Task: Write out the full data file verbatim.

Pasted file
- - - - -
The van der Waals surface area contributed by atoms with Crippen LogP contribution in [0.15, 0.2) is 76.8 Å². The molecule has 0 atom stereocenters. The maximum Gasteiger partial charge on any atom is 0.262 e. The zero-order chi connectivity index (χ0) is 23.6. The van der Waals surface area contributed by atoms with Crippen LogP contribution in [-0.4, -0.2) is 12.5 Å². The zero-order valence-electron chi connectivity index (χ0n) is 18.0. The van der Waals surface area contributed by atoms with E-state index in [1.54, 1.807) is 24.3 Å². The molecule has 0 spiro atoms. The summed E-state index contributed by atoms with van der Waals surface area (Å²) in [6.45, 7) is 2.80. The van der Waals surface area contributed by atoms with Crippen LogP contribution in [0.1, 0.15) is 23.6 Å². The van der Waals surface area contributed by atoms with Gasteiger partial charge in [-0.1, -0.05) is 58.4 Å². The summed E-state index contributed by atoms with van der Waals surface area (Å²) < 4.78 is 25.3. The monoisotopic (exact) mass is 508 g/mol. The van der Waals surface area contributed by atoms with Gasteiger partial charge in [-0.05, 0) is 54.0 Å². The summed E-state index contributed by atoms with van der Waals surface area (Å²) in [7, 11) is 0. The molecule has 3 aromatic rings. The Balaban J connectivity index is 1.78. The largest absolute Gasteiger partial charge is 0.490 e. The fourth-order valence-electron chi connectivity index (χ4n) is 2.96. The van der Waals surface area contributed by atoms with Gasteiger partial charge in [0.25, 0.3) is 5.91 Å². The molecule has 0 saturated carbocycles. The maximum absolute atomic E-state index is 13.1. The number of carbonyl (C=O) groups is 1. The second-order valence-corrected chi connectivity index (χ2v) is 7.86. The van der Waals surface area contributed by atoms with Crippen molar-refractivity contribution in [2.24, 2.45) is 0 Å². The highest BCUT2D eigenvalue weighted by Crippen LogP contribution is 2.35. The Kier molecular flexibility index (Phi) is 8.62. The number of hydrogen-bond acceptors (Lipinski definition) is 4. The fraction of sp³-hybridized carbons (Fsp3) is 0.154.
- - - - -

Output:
The van der Waals surface area contributed by atoms with Crippen LogP contribution in [0.15, 0.2) is 76.8 Å². The molecule has 0 atom stereocenters. The maximum Gasteiger partial charge on any atom is 0.262 e. The zero-order chi connectivity index (χ0) is 23.6. The van der Waals surface area contributed by atoms with Crippen LogP contribution in [-0.4, -0.2) is 12.5 Å². The zero-order valence-electron chi connectivity index (χ0n) is 18.0. The van der Waals surface area contributed by atoms with E-state index in [1.54, 1.807) is 24.3 Å². The molecule has 0 spiro atoms. The summed E-state index contributed by atoms with van der Waals surface area (Å²) in [6.45, 7) is 2.80. The van der Waals surface area contributed by atoms with Crippen LogP contribution in [0.1, 0.15) is 23.6 Å². The van der Waals surface area contributed by atoms with Gasteiger partial charge in [-0.1, -0.05) is 58.4 Å². The summed E-state index contributed by atoms with van der Waals surface area (Å²) < 4.78 is 25.3. The monoisotopic (exact) mass is 508 g/mol. The van der Waals surface area contributed by atoms with Gasteiger partial charge in [-0.05, 0) is 54.0 Å². The summed E-state index contributed by atoms with van der Waals surface area (Å²) in [7, 11) is 0. The molecule has 3 aromatic rings. The Balaban J connectivity index is 1.78. The largest absolute Gasteiger partial charge is 0.490 e. The fourth-order valence-electron chi connectivity index (χ4n) is 2.96. The van der Waals surface area contributed by atoms with Gasteiger partial charge in [0.25, 0.3) is 5.91 Å². The molecule has 0 saturated carbocycles. The maximum absolute atomic E-state index is 13.1. The number of carbonyl (C=O) groups is 1. The second-order valence-corrected chi connectivity index (χ2v) is 7.86. The van der Waals surface area contributed by atoms with Crippen molar-refractivity contribution in [2.24, 2.45) is 0 Å². The highest BCUT2D eigenvalue weighted by Crippen LogP contribution is 2.35. The Kier molecular flexibility index (Phi) is 8.62. The number of hydrogen-bond acceptors (Lipinski definition) is 4. The fraction of sp³-hybridized carbons (Fsp3) is 0.154.